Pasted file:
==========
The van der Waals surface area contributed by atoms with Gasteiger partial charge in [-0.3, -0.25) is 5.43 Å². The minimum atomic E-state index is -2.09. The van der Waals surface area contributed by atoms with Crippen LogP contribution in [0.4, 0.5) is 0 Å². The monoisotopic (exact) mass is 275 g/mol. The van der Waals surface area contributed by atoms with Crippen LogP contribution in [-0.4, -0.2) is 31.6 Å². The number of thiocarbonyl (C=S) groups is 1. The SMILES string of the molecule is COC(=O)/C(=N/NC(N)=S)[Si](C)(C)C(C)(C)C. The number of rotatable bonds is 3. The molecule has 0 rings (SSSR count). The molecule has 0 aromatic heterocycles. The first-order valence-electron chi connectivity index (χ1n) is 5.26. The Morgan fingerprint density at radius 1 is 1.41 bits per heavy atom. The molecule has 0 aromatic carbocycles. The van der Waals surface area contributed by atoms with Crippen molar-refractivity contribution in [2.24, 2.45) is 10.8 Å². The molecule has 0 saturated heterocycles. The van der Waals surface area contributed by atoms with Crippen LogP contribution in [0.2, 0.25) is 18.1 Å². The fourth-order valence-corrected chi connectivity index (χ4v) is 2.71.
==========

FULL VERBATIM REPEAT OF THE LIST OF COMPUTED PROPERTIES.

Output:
The van der Waals surface area contributed by atoms with Gasteiger partial charge in [-0.3, -0.25) is 5.43 Å². The minimum atomic E-state index is -2.09. The van der Waals surface area contributed by atoms with Crippen LogP contribution in [0.4, 0.5) is 0 Å². The monoisotopic (exact) mass is 275 g/mol. The van der Waals surface area contributed by atoms with Crippen LogP contribution in [-0.4, -0.2) is 31.6 Å². The number of thiocarbonyl (C=S) groups is 1. The SMILES string of the molecule is COC(=O)/C(=N/NC(N)=S)[Si](C)(C)C(C)(C)C. The number of rotatable bonds is 3. The molecule has 0 rings (SSSR count). The molecule has 0 aromatic heterocycles. The first-order valence-electron chi connectivity index (χ1n) is 5.26. The Morgan fingerprint density at radius 1 is 1.41 bits per heavy atom. The molecule has 0 aromatic carbocycles. The van der Waals surface area contributed by atoms with Crippen molar-refractivity contribution in [2.24, 2.45) is 10.8 Å². The molecule has 0 saturated heterocycles. The van der Waals surface area contributed by atoms with Crippen LogP contribution in [0.2, 0.25) is 18.1 Å². The fourth-order valence-corrected chi connectivity index (χ4v) is 2.71.